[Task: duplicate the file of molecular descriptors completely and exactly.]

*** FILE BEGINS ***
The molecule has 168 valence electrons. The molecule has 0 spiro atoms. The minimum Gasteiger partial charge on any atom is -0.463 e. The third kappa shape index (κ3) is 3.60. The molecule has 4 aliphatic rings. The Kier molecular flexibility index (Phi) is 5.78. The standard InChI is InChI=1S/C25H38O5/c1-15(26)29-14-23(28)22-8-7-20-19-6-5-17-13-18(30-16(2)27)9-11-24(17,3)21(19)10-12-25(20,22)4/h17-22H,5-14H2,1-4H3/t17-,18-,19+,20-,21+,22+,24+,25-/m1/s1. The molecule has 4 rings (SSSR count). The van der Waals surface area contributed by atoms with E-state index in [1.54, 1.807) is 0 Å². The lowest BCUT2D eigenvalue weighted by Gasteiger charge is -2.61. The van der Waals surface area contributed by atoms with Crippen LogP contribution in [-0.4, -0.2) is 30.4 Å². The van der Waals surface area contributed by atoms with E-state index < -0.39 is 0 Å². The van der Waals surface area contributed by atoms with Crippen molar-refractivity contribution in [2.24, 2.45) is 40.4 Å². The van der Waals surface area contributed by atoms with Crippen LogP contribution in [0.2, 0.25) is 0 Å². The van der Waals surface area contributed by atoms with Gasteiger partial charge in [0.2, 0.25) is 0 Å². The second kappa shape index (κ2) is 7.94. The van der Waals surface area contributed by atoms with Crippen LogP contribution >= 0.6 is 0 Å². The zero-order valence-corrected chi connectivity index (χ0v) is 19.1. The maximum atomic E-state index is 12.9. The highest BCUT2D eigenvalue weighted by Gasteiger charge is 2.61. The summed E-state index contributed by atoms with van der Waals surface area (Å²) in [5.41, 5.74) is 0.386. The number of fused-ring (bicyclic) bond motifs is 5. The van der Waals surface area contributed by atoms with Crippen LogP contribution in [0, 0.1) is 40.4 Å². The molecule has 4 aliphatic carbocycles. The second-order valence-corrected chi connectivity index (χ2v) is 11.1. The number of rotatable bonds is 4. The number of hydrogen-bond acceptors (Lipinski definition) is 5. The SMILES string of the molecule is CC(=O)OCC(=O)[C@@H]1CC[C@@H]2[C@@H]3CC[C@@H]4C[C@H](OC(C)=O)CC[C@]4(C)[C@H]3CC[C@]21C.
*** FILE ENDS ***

The molecule has 168 valence electrons. The molecule has 0 spiro atoms. The minimum Gasteiger partial charge on any atom is -0.463 e. The third kappa shape index (κ3) is 3.60. The molecule has 4 aliphatic rings. The Kier molecular flexibility index (Phi) is 5.78. The standard InChI is InChI=1S/C25H38O5/c1-15(26)29-14-23(28)22-8-7-20-19-6-5-17-13-18(30-16(2)27)9-11-24(17,3)21(19)10-12-25(20,22)4/h17-22H,5-14H2,1-4H3/t17-,18-,19+,20-,21+,22+,24+,25-/m1/s1. The molecule has 4 rings (SSSR count). The van der Waals surface area contributed by atoms with E-state index in [1.54, 1.807) is 0 Å². The lowest BCUT2D eigenvalue weighted by Gasteiger charge is -2.61. The van der Waals surface area contributed by atoms with Crippen LogP contribution in [-0.4, -0.2) is 30.4 Å². The van der Waals surface area contributed by atoms with E-state index < -0.39 is 0 Å². The van der Waals surface area contributed by atoms with Crippen molar-refractivity contribution in [2.24, 2.45) is 40.4 Å². The van der Waals surface area contributed by atoms with Crippen LogP contribution in [0.2, 0.25) is 0 Å². The van der Waals surface area contributed by atoms with Gasteiger partial charge in [0.2, 0.25) is 0 Å². The second kappa shape index (κ2) is 7.94. The van der Waals surface area contributed by atoms with Crippen LogP contribution >= 0.6 is 0 Å². The zero-order valence-corrected chi connectivity index (χ0v) is 19.1. The maximum atomic E-state index is 12.9. The highest BCUT2D eigenvalue weighted by Gasteiger charge is 2.61. The summed E-state index contributed by atoms with van der Waals surface area (Å²) in [5.41, 5.74) is 0.386. The number of fused-ring (bicyclic) bond motifs is 5. The van der Waals surface area contributed by atoms with Crippen LogP contribution in [0, 0.1) is 40.4 Å². The molecule has 4 aliphatic carbocycles. The second-order valence-corrected chi connectivity index (χ2v) is 11.1. The number of rotatable bonds is 4. The number of hydrogen-bond acceptors (Lipinski definition) is 5. The SMILES string of the molecule is CC(=O)OCC(=O)[C@@H]1CC[C@@H]2[C@@H]3CC[C@@H]4C[C@H](OC(C)=O)CC[C@]4(C)[C@H]3CC[C@]21C.